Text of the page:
This month marks the ten year anniversary of an event that still causes a lot of embarrassment and painful memories to many people. Yes, ten years ago a certain Bernie Madoff, formerly the boss of all-powerful Wall Street investment group Bernard L. Madoff Investment Securities LLC, was sentenced to 150 years in the slammer for defrauding customers of $65 billion through his elaborate Ponzi scheme. In case you don’t know this, Bernie had confessed to his two sons in December 2008, tormented by guilt no doubt, and they then reported him to the authorities.
Yet after all these years, with Bernie having started his illegal operation way back in the mid-1980s, one uncomfortable suspicion refuses to go away: can one man, alone, steal $65 billion? And the answer that comes to mind is: nope, one man could never pull this off. That’s just too big a sum.
Yes, no one can steal that much money without help. Many bankers and traders must have been involved and regulators must have been looking the other way. I would even go as far as supposing that some members of the US government and even directors of the US Fed could have been well aware of what was going on. But the US investigators, for some unknown reason, believed good old Bern when he pleaded guilty to pulling off one of the biggest scams on Wall Street – all by his little self. Somehow no one had had any doubts about it. If Bernie said he did it alone, they reckoned, he must have been telling the truth.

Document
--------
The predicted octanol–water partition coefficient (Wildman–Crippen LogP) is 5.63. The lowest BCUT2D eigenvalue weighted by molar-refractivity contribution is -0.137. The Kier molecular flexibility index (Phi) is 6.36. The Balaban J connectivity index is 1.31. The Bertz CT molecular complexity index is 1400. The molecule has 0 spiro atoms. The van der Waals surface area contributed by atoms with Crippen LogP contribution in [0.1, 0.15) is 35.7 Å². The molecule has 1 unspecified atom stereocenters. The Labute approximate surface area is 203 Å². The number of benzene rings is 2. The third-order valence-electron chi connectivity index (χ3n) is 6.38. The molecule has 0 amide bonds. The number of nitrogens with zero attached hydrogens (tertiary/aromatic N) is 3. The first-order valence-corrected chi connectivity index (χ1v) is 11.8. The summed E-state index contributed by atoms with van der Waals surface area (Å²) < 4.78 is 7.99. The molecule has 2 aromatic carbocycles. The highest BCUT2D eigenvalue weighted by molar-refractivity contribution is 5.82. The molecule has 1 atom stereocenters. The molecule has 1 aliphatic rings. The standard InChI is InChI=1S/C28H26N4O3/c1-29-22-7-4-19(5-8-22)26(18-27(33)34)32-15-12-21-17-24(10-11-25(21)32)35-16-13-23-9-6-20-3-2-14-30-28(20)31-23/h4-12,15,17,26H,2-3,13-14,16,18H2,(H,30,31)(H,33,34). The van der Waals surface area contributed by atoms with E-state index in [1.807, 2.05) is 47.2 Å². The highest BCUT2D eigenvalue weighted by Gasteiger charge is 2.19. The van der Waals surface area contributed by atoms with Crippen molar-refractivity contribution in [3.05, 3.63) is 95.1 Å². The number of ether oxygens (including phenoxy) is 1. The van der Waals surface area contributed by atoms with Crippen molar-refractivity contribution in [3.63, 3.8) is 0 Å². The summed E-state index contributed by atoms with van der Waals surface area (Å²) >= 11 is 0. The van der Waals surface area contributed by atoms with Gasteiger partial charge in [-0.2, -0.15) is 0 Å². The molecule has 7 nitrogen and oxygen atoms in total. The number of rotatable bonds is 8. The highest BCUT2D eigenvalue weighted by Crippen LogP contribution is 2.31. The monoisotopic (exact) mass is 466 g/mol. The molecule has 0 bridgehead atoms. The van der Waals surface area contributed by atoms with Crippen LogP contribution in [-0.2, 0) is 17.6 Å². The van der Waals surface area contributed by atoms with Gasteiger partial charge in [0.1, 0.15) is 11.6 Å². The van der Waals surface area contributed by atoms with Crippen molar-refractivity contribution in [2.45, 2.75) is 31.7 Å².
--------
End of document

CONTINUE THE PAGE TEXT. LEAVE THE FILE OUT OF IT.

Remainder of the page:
In Bernie’s case, though, we’re talking about a hell of a lot of money, which should have given a hint to investigators. Sure, the amount was spread between many years, but it has come to light recently that he had actually invested – in a proper sense, that is – only something like half a billion, while the rest of the money just vanished. And according to some estimates, the amount of money he stole could have even reached $150 billion.
Let me tell you what I think really happened: Bernie was, of course, working with many other people, well-connected people. And these people had decided when he was caught out – by chance, by the way, all because of the financial meltdown – that he should take the blame for everything. Look, Bernie, they said to him, why don’t you take the rap for the whole thing and help many good people from having to explain some of the honest mistakes they’ve made in the past? Not to mention that your family would not have to suffer. And we promise to look after you when you spend your time in the slammer.
And Madoff agreed. And took the rap. For all of the $65 billion. And I bet you he probably even feels a certain sense of satisfaction still. Because it’s not like he went down for some miserly hundred grand, or even a mil. He went down in style. And he’s probably looked after well.
Now you may ask: why remember Bernie now? The thing is that another financial crash is on the cards and we can expect that some Bernie is toiling somewhere in America, and he might be confessing to his evil deeds and taking the rap for lots of other people when the whole thing collapses again. Which should be a relief for so many people, on Wall Street and beyond. Not to mention strengthening the faith in good old capitalism.
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